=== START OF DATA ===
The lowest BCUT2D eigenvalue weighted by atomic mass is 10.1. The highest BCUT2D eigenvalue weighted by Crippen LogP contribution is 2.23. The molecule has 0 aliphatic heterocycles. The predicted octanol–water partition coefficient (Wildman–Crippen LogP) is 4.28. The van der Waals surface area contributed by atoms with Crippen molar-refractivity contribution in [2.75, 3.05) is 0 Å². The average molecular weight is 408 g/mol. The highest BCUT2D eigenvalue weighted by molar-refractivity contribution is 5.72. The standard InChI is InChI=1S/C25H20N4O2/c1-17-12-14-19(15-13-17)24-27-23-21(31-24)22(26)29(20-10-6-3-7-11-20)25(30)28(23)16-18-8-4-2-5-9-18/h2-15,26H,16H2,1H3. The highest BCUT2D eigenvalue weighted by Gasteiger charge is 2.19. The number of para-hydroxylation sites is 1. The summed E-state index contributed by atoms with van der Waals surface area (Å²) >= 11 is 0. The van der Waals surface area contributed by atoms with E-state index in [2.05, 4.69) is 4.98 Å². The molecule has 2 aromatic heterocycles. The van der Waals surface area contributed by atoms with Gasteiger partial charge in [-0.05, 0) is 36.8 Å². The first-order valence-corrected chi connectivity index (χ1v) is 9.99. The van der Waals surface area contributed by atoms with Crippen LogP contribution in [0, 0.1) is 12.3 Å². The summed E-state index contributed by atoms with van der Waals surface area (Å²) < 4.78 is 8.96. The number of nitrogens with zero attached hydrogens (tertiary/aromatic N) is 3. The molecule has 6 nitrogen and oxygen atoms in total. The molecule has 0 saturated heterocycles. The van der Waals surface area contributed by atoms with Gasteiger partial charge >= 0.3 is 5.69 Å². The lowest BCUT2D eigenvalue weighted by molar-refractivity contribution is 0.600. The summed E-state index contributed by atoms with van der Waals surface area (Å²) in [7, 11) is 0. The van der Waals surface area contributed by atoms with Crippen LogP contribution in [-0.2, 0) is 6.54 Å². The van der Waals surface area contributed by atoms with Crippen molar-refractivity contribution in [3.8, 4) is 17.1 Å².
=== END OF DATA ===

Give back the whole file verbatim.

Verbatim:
The lowest BCUT2D eigenvalue weighted by atomic mass is 10.1. The highest BCUT2D eigenvalue weighted by Crippen LogP contribution is 2.23. The molecule has 0 aliphatic heterocycles. The predicted octanol–water partition coefficient (Wildman–Crippen LogP) is 4.28. The van der Waals surface area contributed by atoms with Crippen molar-refractivity contribution in [2.75, 3.05) is 0 Å². The average molecular weight is 408 g/mol. The highest BCUT2D eigenvalue weighted by molar-refractivity contribution is 5.72. The standard InChI is InChI=1S/C25H20N4O2/c1-17-12-14-19(15-13-17)24-27-23-21(31-24)22(26)29(20-10-6-3-7-11-20)25(30)28(23)16-18-8-4-2-5-9-18/h2-15,26H,16H2,1H3. The highest BCUT2D eigenvalue weighted by Gasteiger charge is 2.19. The number of para-hydroxylation sites is 1. The summed E-state index contributed by atoms with van der Waals surface area (Å²) >= 11 is 0. The van der Waals surface area contributed by atoms with E-state index in [2.05, 4.69) is 4.98 Å². The molecule has 2 aromatic heterocycles. The van der Waals surface area contributed by atoms with Gasteiger partial charge in [-0.05, 0) is 36.8 Å². The first-order valence-corrected chi connectivity index (χ1v) is 9.99. The van der Waals surface area contributed by atoms with Crippen LogP contribution in [0, 0.1) is 12.3 Å². The summed E-state index contributed by atoms with van der Waals surface area (Å²) < 4.78 is 8.96. The number of nitrogens with zero attached hydrogens (tertiary/aromatic N) is 3. The molecule has 6 nitrogen and oxygen atoms in total. The molecule has 0 saturated heterocycles. The van der Waals surface area contributed by atoms with Gasteiger partial charge >= 0.3 is 5.69 Å². The lowest BCUT2D eigenvalue weighted by molar-refractivity contribution is 0.600. The summed E-state index contributed by atoms with van der Waals surface area (Å²) in [7, 11) is 0. The van der Waals surface area contributed by atoms with Crippen LogP contribution in [-0.2, 0) is 6.54 Å². The van der Waals surface area contributed by atoms with Crippen molar-refractivity contribution in [3.8, 4) is 17.1 Å².